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Op-ed: Investigating Porn

Op-ed: Investigating Porn

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Whenever a porn hopeful asks me for advice about getting into "the industry" (and it is, surely, an industry, a workplace), I often respond, "Make sure you can tell everyone about it. Otherwise, don't do it."

The world, in understanding the effects of the Internet and a newly globalized consciousness in our everyday lives, is still in its pre-adolescence. So if you make porn movies, it becomes your responsibility to stand up for and calmly explain your actions.

For those who consume and watch porn, the same responsibility, to talk openly about it, exists.

The problem is that whenever pornography is debated publicly, statements of self-evident truth gather like clouds and obscure reason. And in the case of Kevin Hogan, who was recently suspended from his teaching job at Massachusetts's Mystic Valley Regional Charter School for his gay porn past, these obscuring clouds all but completely blot out the light.

In a Fox News report exposing the teacher's past, instead of merely contacting Hogan, he is ambushed by local reporter Mike Beaudet, imparting an unearned sense of urgency to the story. Then there are close-up shots of Hogan's (gasp) tattoos, followed by distant shots of Hogan, who is wearing (very suspicious) sunglasses, talking on his phone with God-knows-who. By inflating the differences between Hogan and the viewer, the "urgent" story is dramatized. The emotional effect is meant to impress so much weight that no true substance need exist.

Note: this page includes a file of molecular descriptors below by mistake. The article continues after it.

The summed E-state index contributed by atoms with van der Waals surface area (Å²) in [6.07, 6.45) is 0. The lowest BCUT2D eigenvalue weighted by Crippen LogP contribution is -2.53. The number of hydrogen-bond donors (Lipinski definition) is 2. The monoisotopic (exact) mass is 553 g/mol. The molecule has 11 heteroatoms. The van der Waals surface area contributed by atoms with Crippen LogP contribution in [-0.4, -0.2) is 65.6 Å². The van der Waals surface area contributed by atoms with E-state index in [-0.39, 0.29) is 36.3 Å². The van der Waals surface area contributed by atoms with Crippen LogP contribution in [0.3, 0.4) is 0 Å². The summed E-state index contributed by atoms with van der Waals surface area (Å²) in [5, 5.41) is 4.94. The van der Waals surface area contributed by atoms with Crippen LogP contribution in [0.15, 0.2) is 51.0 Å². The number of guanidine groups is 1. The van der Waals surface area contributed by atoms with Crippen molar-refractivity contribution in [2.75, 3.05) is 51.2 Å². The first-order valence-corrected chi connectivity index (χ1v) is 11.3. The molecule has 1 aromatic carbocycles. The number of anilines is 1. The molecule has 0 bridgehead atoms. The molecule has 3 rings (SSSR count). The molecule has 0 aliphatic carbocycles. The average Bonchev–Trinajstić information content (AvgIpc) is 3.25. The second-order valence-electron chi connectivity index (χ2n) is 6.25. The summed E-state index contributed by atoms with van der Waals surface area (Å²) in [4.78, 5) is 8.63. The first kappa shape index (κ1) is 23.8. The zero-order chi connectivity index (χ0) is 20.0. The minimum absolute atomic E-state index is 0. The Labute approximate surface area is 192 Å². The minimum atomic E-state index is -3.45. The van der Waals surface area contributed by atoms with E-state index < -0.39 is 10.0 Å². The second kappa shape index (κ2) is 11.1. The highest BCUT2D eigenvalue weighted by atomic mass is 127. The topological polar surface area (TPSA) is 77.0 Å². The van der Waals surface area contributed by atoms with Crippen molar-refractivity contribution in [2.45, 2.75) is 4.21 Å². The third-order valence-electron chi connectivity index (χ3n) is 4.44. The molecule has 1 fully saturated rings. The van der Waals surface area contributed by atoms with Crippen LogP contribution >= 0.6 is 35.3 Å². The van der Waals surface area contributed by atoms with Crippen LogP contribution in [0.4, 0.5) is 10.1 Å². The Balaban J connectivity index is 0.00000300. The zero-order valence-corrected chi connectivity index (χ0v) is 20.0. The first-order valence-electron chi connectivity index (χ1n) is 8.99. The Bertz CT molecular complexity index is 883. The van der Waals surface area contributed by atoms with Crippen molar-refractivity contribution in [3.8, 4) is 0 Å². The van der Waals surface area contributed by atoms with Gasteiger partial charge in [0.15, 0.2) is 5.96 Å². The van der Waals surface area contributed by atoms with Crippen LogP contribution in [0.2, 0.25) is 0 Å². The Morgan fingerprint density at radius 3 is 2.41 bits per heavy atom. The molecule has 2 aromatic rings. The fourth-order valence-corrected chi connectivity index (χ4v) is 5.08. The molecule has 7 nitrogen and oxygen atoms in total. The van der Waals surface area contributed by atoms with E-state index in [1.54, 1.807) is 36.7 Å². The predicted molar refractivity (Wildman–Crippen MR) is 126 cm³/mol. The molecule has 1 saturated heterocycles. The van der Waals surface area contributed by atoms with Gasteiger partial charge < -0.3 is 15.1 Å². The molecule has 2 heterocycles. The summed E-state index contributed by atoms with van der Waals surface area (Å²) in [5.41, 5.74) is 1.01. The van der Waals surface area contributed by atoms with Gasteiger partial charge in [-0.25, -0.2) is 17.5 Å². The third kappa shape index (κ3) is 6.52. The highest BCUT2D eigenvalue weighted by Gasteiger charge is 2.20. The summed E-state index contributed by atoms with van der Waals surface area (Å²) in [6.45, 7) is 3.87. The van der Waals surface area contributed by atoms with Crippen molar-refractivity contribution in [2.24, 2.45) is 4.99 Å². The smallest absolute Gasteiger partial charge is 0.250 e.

No real arguments about why he should be reprimanded are advanced. Instead, invective stands in for substance.

When a porn star is recognized or publicly "outed," a question is left unanswered by the investigating party: How did you know he was in porn, anyway?

Does Beaudet watch gay pornography? If not, who was Fox News's source?

And if this educator is fired for his participation in porn, what becomes of the person or persons who must have been watching porn and came across his image -- aren't they participants?

Shouldn't they be equally investigated for supporting and participating in the porn industry? Of course, their identity is amorphous, while the accused's is specific. We live in a world where millions are involved in pornography but not willing to admit it. And when someone does admit it -- when they openly participate -- too often the millions oppose this person.